“And just when I thought I had finally had my life under control,” I saw a friend of mine vent on his Instagram. I could sympathise. His job offer got rescinded last minute due to disruptions caused by COVID-19.
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There are hundreds of thousands of people who now have to look for a job during a raging pandemic. As if searching for a job wasn’t already difficult enough.
But while many businesses are laying off people, others are hiring. The most important thing is to figure out who’s hiring.
While all of us are encouraged to self-isolate to prevent the virus from spreading, it’s impossible to put everything on hold. People still need to eat, sleep, and pay the bills. Fulfilling those needs is a monumental, logistical undertaking.
Put differently, you can think of the pandemic as a huge problem that consists of a billion smaller problems, which are made up of even smaller problems. Each of these problems needs to be solved. To solve such an enormous number of problems, you need people. Because of that, hiring continues, even under these circumstances.
What industries are not hiring
Slovakia's leading job search website Profesia.sk reported a 60-percent year-on-year drop in the number of advertised jobs at the end of April, even though the numbers were slightly more positive in the last week of April than in the preceding weeks.
In the tourism, restaurant and hotel business, the decline was much more drastic - by 88 percent in the year-on-year comparison. Other industries where job offers have declined the most in the first weeks after the anti-pandemic measures were taken include transport, retail, and production.
The decline is not just a result of the anti-coronavirus measures, though. It is also due to uncertainty on the market.
Globally, the industries that are unlikely to hire are tourism, airlines, hotels, cinemas, festivals, and other cultural venues that have been strongly impacted by social distancing.
Industries worth looking at
On the other hand, several businesses are rapidly adjusting to the new reality. Some industries are more likely to benefit from these changes than others:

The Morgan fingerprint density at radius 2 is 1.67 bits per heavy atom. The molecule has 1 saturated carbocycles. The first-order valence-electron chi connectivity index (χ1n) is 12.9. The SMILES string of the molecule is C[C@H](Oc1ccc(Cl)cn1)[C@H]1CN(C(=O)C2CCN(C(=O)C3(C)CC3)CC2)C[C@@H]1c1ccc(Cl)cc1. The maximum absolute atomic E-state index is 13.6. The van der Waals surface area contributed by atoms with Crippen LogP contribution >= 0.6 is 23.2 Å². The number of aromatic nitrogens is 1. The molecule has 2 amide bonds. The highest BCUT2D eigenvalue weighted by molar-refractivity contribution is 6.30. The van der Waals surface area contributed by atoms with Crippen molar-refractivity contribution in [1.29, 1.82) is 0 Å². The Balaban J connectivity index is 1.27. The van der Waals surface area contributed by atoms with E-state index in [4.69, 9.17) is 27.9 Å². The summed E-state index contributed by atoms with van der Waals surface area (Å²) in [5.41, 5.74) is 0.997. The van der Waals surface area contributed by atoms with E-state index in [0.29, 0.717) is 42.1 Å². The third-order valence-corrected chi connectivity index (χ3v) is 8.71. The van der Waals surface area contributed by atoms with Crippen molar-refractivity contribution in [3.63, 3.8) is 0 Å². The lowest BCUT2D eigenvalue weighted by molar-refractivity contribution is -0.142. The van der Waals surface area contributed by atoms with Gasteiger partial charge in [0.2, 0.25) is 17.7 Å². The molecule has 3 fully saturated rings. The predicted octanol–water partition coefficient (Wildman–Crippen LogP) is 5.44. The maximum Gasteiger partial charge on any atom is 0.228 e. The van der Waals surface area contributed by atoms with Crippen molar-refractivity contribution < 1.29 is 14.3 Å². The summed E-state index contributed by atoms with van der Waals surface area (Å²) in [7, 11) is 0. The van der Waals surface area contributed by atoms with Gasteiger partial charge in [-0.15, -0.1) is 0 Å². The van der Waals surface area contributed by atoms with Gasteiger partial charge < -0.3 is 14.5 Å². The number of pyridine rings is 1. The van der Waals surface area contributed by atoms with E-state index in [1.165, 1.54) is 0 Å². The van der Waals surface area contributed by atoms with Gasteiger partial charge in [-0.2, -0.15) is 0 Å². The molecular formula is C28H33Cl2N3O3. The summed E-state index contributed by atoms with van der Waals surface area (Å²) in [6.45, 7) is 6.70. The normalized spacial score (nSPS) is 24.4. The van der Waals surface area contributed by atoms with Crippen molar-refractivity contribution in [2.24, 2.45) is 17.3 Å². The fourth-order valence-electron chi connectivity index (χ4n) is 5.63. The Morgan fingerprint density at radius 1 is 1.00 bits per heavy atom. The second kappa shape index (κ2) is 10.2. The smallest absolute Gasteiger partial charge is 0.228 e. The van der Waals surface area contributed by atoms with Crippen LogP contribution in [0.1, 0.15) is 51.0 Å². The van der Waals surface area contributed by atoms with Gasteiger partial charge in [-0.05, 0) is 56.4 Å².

Grocery stores, online retailers, and pizza takeaway and delivery have been overwhelmed with an influx of customers who now have to spend most of their time at home due to the novel coronavirus.
Pharmaceutical and medical companies are inevitably going to play a major role in the crisis, and they are all poised to benefit.
People around the world are blocked from leaving their homes so products and services need to be delivered. Many food delivery apps have already launched a “non-contact drop-off service.”
Tech and digital entertainment are likely to grow together with or despite the pandemic.
The industries mentioned above are “core industries”. Their growth impacts growth in other industries as well, as they depend on a dense network of supporting businesses.
In Slovakia, Profesia.sk reported a year-on-year increase in the number of advertised job offers for pharmacists, service engineers, teachers, finance agents, sales team leaders, and finance comptrollers by the end of May.
The main takeaway
Looking for a job during a crisis doesn’t have to be a nightmare. Companies have less of a need for some skills but a far greater need for others. Ultimately, every crisis has its winners and losers, and the current pandemic is no exception.
The gist of job searching remains the same. You still need to convince an employer that you can help them solve a problem. After all, why else would they hire you if not to make their lives easier?
The tools at your disposal remain largely the same, too. You still need a strong resume and you still need to make a good first impression during job interviews.
How to increase your chances, even in a time like this
1. Figure out who’s hiring
Don’t waste your time barking up the wrong tree. Focus your energy on where you have the highest chance of success. Focus on companies whose services or products are likely to be in high demand.
2. Don’t be afraid to temporarily change careers to supplement your income
If you normally work in one of the most affected industries, you may want to consider a temporary career change. Remember, you can usually leverage many of the skills you acquired in your previous careers.
3. Any job is good, but a remote job is currently much, much better
If you can choose between two jobs right now, pick the one that can be done from home more easily. In the end, self-imposed isolation is our best shot at helping hospitals keep up with the onslaught of new coronavirus patients. At the moment we cannot do without delivery or grocery store staff, but the fewer people who are exposed the better.
4. Upgrade your home video conferencing setup
A nice quiet location, no backlight from windows: You may want to get a better internet connection, better webcam, or even a better computer. Video conferencing isn’t particularly hardware intensive, but still, it’s another process for your computer to handle. In the end, it makes a huge difference if your future employer sees you as a blurry smudge or a Full HD individual. First impressions are often driven by a gut feeling, rather than a rationale. People who can see you more clearly are also more inclined to trust you and, in turn, hire you. It’s not fair but it works.
6. May 2020 at 8:00 | Martin Poduška